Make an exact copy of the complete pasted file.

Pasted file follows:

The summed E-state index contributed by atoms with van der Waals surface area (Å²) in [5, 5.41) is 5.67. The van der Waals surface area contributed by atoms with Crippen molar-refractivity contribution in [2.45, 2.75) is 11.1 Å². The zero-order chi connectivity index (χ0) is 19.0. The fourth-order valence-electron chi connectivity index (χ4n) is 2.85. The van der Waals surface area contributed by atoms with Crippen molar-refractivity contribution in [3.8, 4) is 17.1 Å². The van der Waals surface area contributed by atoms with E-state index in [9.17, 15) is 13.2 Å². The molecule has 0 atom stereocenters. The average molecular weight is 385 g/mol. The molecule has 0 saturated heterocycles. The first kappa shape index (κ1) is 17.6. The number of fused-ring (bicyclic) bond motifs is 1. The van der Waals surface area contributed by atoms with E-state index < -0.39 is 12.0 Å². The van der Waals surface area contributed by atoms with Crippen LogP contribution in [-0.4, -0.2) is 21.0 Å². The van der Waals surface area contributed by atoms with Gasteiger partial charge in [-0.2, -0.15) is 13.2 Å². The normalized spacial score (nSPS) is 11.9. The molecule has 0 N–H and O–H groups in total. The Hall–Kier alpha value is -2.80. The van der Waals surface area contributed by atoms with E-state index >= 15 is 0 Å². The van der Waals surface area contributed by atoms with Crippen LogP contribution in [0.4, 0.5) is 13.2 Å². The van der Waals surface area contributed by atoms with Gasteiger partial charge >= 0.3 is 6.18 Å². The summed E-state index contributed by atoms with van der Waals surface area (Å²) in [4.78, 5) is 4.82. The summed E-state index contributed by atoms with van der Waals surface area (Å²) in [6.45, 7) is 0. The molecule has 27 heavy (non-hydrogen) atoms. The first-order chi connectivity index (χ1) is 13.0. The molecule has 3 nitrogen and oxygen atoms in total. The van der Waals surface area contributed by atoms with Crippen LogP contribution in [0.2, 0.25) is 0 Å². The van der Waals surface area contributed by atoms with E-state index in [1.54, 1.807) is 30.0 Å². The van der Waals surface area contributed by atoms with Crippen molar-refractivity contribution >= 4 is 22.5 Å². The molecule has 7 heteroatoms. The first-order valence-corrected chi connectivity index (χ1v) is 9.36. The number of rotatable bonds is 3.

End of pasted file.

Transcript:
The summed E-state index contributed by atoms with van der Waals surface area (Å²) in [5, 5.41) is 5.67. The van der Waals surface area contributed by atoms with Crippen molar-refractivity contribution in [2.45, 2.75) is 11.1 Å². The zero-order chi connectivity index (χ0) is 19.0. The fourth-order valence-electron chi connectivity index (χ4n) is 2.85. The van der Waals surface area contributed by atoms with Crippen molar-refractivity contribution in [3.8, 4) is 17.1 Å². The van der Waals surface area contributed by atoms with E-state index in [9.17, 15) is 13.2 Å². The molecule has 0 atom stereocenters. The average molecular weight is 385 g/mol. The molecule has 0 saturated heterocycles. The first kappa shape index (κ1) is 17.6. The number of fused-ring (bicyclic) bond motifs is 1. The van der Waals surface area contributed by atoms with E-state index < -0.39 is 12.0 Å². The van der Waals surface area contributed by atoms with Crippen LogP contribution in [-0.4, -0.2) is 21.0 Å². The van der Waals surface area contributed by atoms with Gasteiger partial charge in [-0.2, -0.15) is 13.2 Å². The normalized spacial score (nSPS) is 11.9. The molecule has 0 N–H and O–H groups in total. The Hall–Kier alpha value is -2.80. The van der Waals surface area contributed by atoms with E-state index >= 15 is 0 Å². The van der Waals surface area contributed by atoms with Crippen LogP contribution in [0.4, 0.5) is 13.2 Å². The van der Waals surface area contributed by atoms with Gasteiger partial charge >= 0.3 is 6.18 Å². The summed E-state index contributed by atoms with van der Waals surface area (Å²) in [4.78, 5) is 4.82. The summed E-state index contributed by atoms with van der Waals surface area (Å²) in [6.45, 7) is 0. The molecule has 27 heavy (non-hydrogen) atoms. The first-order chi connectivity index (χ1) is 13.0. The molecule has 3 nitrogen and oxygen atoms in total. The van der Waals surface area contributed by atoms with Crippen LogP contribution in [0.2, 0.25) is 0 Å². The van der Waals surface area contributed by atoms with E-state index in [1.54, 1.807) is 30.0 Å². The van der Waals surface area contributed by atoms with Crippen molar-refractivity contribution >= 4 is 22.5 Å². The molecule has 7 heteroatoms. The first-order valence-corrected chi connectivity index (χ1v) is 9.36. The number of rotatable bonds is 3.